Extensions to the Sir George Fisher Facilities Building – 25 March 1973 The Moderator General of the Presbyterian Church of Australia, the Right Rev Fred McKay, colleague and successor to the late Very Reverend Dr John Flynn opened the extensions to the Sir George Fisher Facilities Building on 25 March 1973. The building brings the much-needed facilities of Senior and Junior Common Rooms, a music practice room, permanent offices and a television theatre.

Sutherland Theatre
A unique feature within the Sir George Fisher building was the television theatre. This room was styled in an amphi-theatre design. The room was named in honour of the late HA. Sutherland, Esq., the Queensland grazier, whose Trust has considerably aided the College in its years of growth. In the late 1990’s this room was converted into a conference room.

J S Love Dining Hall
First Formal Dinner in Dining Hall May 1968 Noted from Minutes 27 August 1968, item 276 that the Dining Hall within the Facilities Building be named “J S Love Dining Hall” The J S Love Estate was a benefactor of the College during the early years.

Traeger Place – Dedicated 4 September 1978
Named in honour of Alfred Hermann Traeger, OBE (2/8/1895-31/7/1980) – Pioneer Inventor of the pedal radio. He was instrumental in the establishment and early success of the Royal Flying Doctor Service of Australia. During the 1920s he was contacted by Rev John Flynn to assist in experiments which were to enable remote family’s access to medical treatment by using radio equipment. Mr Traeger also developed a pedal generator to power a morse code wireless set. He made subsequent refinements to this system. A keyboard was developed which enabled unskilled operators to type their message in plain language and have it transmitted in morse. He later developed a voice-capable transceiver.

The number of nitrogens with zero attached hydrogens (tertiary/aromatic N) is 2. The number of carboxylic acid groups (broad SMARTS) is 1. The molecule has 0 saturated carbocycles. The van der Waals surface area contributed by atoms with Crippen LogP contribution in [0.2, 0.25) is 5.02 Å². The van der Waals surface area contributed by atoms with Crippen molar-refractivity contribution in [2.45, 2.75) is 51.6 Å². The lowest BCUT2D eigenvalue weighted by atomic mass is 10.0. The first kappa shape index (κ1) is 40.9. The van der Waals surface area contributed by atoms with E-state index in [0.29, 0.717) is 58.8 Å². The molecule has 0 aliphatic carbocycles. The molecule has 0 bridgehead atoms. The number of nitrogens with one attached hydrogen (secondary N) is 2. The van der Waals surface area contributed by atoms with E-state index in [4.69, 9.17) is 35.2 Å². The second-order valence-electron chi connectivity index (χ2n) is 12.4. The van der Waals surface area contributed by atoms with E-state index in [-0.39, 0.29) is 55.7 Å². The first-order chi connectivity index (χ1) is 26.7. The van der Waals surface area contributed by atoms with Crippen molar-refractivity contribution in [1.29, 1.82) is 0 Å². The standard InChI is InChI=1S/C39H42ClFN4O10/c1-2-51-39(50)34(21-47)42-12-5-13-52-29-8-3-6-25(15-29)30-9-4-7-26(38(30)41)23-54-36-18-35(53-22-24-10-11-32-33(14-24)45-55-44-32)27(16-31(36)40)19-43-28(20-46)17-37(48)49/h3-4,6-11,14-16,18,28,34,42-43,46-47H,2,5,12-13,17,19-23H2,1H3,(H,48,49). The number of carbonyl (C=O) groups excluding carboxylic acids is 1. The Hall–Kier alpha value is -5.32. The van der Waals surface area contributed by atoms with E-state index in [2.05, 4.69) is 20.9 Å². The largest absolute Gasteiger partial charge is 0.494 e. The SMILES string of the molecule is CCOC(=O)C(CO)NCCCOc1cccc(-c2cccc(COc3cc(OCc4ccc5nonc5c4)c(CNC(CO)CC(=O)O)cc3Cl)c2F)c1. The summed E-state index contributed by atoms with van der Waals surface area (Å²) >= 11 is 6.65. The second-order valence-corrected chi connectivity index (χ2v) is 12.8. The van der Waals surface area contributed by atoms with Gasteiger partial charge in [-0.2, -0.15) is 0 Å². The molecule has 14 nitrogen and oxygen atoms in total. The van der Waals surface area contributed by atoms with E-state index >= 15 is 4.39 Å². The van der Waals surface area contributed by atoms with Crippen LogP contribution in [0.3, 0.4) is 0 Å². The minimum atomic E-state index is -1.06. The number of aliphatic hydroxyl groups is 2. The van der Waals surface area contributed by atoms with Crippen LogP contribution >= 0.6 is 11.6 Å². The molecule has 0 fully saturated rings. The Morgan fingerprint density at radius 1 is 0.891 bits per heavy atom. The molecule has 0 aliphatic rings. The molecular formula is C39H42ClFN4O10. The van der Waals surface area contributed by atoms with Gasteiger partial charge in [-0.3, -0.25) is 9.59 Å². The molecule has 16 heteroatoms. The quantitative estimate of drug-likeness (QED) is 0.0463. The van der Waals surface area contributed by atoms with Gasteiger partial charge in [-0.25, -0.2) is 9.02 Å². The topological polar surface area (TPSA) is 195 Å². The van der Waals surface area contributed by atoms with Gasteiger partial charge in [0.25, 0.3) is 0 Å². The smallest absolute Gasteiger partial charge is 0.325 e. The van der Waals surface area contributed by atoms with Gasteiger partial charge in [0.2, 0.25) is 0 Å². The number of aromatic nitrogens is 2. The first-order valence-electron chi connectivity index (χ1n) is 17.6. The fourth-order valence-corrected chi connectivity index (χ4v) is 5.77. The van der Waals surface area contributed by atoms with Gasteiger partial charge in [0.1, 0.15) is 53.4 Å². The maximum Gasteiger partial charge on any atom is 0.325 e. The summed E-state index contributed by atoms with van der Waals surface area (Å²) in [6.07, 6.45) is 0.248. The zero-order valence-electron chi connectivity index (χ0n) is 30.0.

Traeger Place was a self-catering student village about 8 klms from the JCU campus. It was located on a seven acre bushland site in Gregory Street, Condon. It consisted of seven self-contained flats. Four of which were for married students with the choice of one or 2 bedrooms. This property was sold to Lifeline in 1999. The brass plaque dedicating this property was removed before the sale of the property and is now situated in Traeger House.

Stewart Close – Opened on 20 March 1987
Named in honour of Joan and the late David Stewart. Stewart Close was opened by Mrs Joan Stewart on behalf of the northern zone of the Queensland Synod of the Lutheran Church of Australia. The generosity was acknowledged of the Far Northern Zone of the Queensland Synod of the Lutheran Church of Australia in awarding $60,000.00 of its David and Joan Stewart Memorial Fund towards the building cost.

Cluster Buildings – Dedicated on 26 July 1982

McKay House
Honouring The Rev FJ McKay, CMG, OBE. Mr McKay succeeded Dr Flynn as Superintendent of the Australian Inland Mission from 1926-1932.

Martin House